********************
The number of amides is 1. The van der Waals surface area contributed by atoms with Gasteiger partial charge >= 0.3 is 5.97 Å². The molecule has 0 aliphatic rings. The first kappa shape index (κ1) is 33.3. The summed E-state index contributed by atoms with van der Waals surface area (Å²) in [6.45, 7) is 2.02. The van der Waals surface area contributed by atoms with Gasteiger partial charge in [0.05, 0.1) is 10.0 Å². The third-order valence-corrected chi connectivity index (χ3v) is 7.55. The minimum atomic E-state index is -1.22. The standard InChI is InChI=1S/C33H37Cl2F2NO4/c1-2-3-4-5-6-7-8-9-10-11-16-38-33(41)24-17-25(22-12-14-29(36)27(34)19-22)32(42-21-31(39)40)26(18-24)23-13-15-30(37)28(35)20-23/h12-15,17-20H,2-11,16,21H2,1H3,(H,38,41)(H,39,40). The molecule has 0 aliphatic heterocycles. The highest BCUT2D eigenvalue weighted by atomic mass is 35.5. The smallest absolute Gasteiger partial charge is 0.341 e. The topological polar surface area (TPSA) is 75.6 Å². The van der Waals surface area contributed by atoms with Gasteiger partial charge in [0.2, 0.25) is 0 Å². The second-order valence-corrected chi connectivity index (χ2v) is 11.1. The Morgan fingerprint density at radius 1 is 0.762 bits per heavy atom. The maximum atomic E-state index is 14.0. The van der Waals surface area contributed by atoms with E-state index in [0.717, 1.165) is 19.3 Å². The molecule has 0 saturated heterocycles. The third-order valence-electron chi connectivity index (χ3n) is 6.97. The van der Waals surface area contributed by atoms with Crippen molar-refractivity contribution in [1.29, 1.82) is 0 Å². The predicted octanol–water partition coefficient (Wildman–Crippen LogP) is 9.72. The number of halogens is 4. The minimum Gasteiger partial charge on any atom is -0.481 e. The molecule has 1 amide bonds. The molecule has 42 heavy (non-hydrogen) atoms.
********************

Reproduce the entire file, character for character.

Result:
The number of amides is 1. The van der Waals surface area contributed by atoms with Gasteiger partial charge >= 0.3 is 5.97 Å². The molecule has 0 aliphatic rings. The first kappa shape index (κ1) is 33.3. The summed E-state index contributed by atoms with van der Waals surface area (Å²) in [6.45, 7) is 2.02. The van der Waals surface area contributed by atoms with Gasteiger partial charge in [0.05, 0.1) is 10.0 Å². The third-order valence-corrected chi connectivity index (χ3v) is 7.55. The minimum atomic E-state index is -1.22. The standard InChI is InChI=1S/C33H37Cl2F2NO4/c1-2-3-4-5-6-7-8-9-10-11-16-38-33(41)24-17-25(22-12-14-29(36)27(34)19-22)32(42-21-31(39)40)26(18-24)23-13-15-30(37)28(35)20-23/h12-15,17-20H,2-11,16,21H2,1H3,(H,38,41)(H,39,40). The molecule has 0 aliphatic heterocycles. The highest BCUT2D eigenvalue weighted by atomic mass is 35.5. The smallest absolute Gasteiger partial charge is 0.341 e. The topological polar surface area (TPSA) is 75.6 Å². The van der Waals surface area contributed by atoms with Gasteiger partial charge in [0.2, 0.25) is 0 Å². The second-order valence-corrected chi connectivity index (χ2v) is 11.1. The Morgan fingerprint density at radius 1 is 0.762 bits per heavy atom. The maximum atomic E-state index is 14.0. The van der Waals surface area contributed by atoms with E-state index in [0.717, 1.165) is 19.3 Å². The molecule has 0 saturated heterocycles. The third-order valence-electron chi connectivity index (χ3n) is 6.97. The van der Waals surface area contributed by atoms with Crippen molar-refractivity contribution in [1.29, 1.82) is 0 Å². The predicted octanol–water partition coefficient (Wildman–Crippen LogP) is 9.72. The number of halogens is 4. The minimum Gasteiger partial charge on any atom is -0.481 e. The molecule has 1 amide bonds. The molecule has 42 heavy (non-hydrogen) atoms.